Designed by Finnish architects ALA, the Kilden performing arts centre in Kristiansand in Norway, opened in January.
The main characteristic of the building is the curving wooden wall across the entrance that projects out towards the harbor.
Photographers Hufton + Crow
The performing arts centre consists of the entrance lobby that spans the length of the building, the 1200-seat auditorium, the 750-seat theater and two smaller halls. The workshops, staff rooms and storage areas are located to the rear of the halls.
A full project description from ALA Architects:
“KILDEN”, Performing Arts Center for Sørlandet
The Performing Arts Centre “KILDEN” will house three organizations: the ‘Agder Theater’, the ‘Kristiansand Philharmonic’ and the ‘Opera South’.
The four performance halls are lined up in the mid-zone of the building leaving the production -spaces to the east and audience -spaces to the west side.
Further on the west along the waterside, a huge cantilevered roof will cover both the public city-space by the sea and the foyer space which provides access to the shows.
Waterfront-facade clad with local oak follows the forms defined by the halls and creates a surface separating real world from the illusional.
The urban character of the new theatre- and concert hall building should not only express the functionality of the project. The building will have a major impact on the cultural identity of the city of Kristiansand and the whole region. The architectural expression has to be instantly recognisable and unique. There is a strong demand for a cultural landmark building.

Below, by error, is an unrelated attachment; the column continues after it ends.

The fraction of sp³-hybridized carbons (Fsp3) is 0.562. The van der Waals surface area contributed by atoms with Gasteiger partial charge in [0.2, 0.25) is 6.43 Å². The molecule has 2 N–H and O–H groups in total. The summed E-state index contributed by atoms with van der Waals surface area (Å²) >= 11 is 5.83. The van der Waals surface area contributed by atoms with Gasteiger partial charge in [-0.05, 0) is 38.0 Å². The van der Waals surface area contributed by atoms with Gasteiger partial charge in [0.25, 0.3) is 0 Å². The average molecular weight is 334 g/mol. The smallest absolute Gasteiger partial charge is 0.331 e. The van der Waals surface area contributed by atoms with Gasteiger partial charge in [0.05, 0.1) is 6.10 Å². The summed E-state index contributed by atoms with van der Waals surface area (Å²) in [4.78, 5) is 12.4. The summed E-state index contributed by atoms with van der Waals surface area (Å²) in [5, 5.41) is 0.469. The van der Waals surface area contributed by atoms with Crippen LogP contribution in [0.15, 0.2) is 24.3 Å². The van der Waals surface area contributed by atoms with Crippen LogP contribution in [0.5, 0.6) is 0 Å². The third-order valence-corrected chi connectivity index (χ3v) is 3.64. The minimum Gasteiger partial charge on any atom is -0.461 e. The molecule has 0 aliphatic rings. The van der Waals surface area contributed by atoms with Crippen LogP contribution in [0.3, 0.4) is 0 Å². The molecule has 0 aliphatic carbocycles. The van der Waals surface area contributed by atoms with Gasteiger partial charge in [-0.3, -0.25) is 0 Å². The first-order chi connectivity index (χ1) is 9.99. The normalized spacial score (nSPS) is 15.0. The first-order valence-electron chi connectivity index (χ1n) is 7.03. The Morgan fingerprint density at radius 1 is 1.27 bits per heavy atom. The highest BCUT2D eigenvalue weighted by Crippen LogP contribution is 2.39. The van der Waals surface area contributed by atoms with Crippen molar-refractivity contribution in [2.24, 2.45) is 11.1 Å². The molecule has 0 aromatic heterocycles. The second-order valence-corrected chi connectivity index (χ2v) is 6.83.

Often in theatres the fly tower reflects the buildings function, acting simultaneously as a landmark. On this shore the role of the tower has already been taken by the silo. The signature image of the performing arts centre should be built with other means.
The main concept of the Teater- og Konserthus design is the series of performance spaces, which has been shaped out to act as a sign in the cityscape. This undulating, unified surface forms a dramatic lobby and foyer between the performance halls and the shoreline. The relationship of the building with the canal and the sea has strong tension and drama.
The undulating main façade acts as a surface separating reality from fantasy. This line is crossed as you step into the hall from the foyer. The other façades consist of a vertical folded surface giving the building a subdued elegant form, enhancing the foyer wall as the signifying form of the building. The audience is instinctively drawn towards the public foyer. The building has a desire to please the public, to be popular and understandable to everybody.
The foyer wall is built of local wood, most likely oak. This further emphasises the warm, inviting character of the foyer space. The vertically folded dark facades are made of sharply detailed, stained metal sheets, most likely of brass or copper.
The building is a sharp object with an almost exaggerated clarity of expression. It stands proudly in the rough industrial surroundings. The building creates elegant public and performing spaces and rough, functional production facilities. All this is combined into a shape of an elegant machine –a building as an instrument.